The task force behind the reverse mentoring program found several elements critical in the success of our approach:

  • The reverse mentor should not have a direct reporting relationship to the mentee.

  • Both parties should agree on whether they prefer an agenda or a more ad hoc approach to discussion; resolve this up front to ensure compatibility.

  • Meetings should be scheduled on a regular basis.

  • Rather than limiting the dialogue to the schedule, insights and information should be shared as they occur.

  • Each party should give and receive constructive feedback and challenge the other.

  • If the relationship isn't clicking, either party has the right to call it quits.

  • Organizational hierarchy should be left outside the door; collaborate as equal learning partners.

  • Both parties should be explicit about maintaining and respecting confidentiality.

The initial plan called for the mentor/mentee relationship to last for one year. In some cases, the connections are so strong that they continue beyond that, but we also find it healthy and constructive to switch out of those relationships and introduce new reverse mentors.

Our reverse mentoring program has become known in the financial services industry, prompting a number of advisors to inquire as to how the idea could be applied within their businesses, particularly small firms where the dynamics may be a bit more awkward. To achieve the same success that members of our executive committee have enjoyed with this initiative, here is a plan of action for advisors to consider implementing:

  • Either through study groups, professional or industry associations or community connections, organize an effort with a group of similar firms who have millennial employees. The number of participants should be manageable at first so you can better evaluate the impact.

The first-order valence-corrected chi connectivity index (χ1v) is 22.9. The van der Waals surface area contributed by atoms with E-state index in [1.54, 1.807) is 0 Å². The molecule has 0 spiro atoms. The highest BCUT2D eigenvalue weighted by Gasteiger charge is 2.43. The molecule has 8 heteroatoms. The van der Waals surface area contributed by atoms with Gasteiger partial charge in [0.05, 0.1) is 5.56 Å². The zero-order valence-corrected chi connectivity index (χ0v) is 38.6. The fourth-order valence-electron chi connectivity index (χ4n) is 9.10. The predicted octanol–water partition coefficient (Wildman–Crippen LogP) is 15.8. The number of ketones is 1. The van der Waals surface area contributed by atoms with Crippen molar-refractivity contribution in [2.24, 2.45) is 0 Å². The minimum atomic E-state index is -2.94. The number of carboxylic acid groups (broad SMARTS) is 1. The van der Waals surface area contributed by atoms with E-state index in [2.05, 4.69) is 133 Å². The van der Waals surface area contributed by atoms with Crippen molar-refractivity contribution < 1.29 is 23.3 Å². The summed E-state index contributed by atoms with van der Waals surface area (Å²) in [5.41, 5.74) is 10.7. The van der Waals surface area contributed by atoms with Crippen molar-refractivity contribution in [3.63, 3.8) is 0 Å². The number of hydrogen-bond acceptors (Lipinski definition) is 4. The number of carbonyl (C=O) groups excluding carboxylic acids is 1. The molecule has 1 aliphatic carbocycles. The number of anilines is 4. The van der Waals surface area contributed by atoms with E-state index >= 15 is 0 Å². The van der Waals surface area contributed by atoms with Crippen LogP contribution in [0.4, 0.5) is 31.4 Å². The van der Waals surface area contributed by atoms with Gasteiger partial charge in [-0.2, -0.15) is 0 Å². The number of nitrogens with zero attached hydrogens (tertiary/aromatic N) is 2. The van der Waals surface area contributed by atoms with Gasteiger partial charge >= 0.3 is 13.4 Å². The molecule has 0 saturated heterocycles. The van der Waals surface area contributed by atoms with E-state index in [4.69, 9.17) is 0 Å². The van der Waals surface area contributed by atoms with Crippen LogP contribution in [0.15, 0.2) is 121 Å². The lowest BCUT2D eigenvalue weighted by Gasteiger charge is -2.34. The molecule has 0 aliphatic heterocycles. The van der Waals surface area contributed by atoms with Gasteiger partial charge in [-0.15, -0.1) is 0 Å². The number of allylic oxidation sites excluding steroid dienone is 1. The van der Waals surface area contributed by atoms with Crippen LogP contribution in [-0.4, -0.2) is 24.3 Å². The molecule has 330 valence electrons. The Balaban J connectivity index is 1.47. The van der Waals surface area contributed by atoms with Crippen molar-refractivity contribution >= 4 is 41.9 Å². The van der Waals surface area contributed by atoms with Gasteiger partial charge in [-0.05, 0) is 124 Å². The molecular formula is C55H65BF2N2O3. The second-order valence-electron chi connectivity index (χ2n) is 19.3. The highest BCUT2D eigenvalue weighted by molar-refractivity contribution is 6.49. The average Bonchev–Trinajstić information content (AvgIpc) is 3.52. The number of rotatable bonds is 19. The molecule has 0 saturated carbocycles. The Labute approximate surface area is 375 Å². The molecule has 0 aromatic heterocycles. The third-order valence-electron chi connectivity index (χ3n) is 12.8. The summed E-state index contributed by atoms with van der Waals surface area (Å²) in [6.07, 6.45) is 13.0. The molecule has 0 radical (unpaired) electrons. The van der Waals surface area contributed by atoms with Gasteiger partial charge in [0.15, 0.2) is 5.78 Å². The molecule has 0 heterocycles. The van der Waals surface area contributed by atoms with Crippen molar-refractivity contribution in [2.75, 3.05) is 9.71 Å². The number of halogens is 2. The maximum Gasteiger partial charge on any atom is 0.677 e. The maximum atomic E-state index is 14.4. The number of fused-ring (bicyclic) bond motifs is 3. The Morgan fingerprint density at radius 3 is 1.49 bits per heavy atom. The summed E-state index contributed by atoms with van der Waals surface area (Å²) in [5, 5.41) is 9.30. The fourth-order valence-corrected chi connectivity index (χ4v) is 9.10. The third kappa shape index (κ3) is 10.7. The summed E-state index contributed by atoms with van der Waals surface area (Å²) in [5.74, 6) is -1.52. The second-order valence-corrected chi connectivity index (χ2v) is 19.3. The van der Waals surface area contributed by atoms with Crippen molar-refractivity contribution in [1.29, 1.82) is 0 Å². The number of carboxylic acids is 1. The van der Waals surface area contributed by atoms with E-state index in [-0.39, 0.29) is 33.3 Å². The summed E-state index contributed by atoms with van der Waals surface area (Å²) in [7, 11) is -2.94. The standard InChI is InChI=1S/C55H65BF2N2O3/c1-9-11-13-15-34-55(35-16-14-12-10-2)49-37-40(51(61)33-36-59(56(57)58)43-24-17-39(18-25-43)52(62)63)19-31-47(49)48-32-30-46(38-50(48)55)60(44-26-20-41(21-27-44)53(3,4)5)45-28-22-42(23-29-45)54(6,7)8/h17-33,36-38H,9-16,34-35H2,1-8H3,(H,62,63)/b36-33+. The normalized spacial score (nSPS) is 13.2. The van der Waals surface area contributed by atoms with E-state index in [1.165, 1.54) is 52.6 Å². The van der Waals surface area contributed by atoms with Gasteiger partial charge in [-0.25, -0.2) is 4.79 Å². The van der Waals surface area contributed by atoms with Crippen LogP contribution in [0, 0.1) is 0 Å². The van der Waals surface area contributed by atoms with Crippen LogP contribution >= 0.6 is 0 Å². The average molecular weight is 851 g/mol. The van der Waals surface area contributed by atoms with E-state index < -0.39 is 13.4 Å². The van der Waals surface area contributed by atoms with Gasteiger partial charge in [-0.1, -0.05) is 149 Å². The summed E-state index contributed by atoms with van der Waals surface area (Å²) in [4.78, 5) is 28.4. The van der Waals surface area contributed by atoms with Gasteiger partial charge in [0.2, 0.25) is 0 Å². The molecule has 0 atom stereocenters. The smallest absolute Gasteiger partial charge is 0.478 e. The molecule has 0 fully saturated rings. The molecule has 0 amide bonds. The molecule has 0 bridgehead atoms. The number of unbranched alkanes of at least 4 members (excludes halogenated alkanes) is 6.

• Develop criteria for millennials who would be best suited to serve in the role of mentor and nominate them for this project. Criteria should include communication skills, job performance, listening ability and intellectual curiosity.

  • Mutually agree to assign mentors to mentees in the most compatible pairings.

  • Mentors and mentees should agree on a set of goals and continue to refer back to these goals as the relationship builds.

  • The group collectively should create a list of possible topics for future agendas to boost the dialogue.

  • Reverse mentors should meet monthly to discuss issues and share ideas. Stress the need to keep mentee information confidential. This relationship requires a leap of faith, but one of the criteria for selecting a mentor is your level of trust and confidence in the individual.

Those who lead a team or manage a company have a responsibility to reflect on multiple perspectives. This is not to suggest that consensus building is superior to decisiveness, but taking the time to consider other points of view typically results in a better outcome. A sharp question from a younger person, asking why things are done a certain way, has the ability to pop the most inflated ego.

The reverse mentoring program provides an opportunity to learn from others with whom you might not normally interact at such a deep level. This collaboration has the potential to deliver insight on matters of critical importance to your future clients as well as your future employees and partners. These relationships also build bonds within the firm and help train a new generation of advisors in key practices.

Our reverse mentors say they benefit from the program as well, learning valuable leadership and client engagement skills and gaining in confidence—all contributing to their own success and the success of the firm.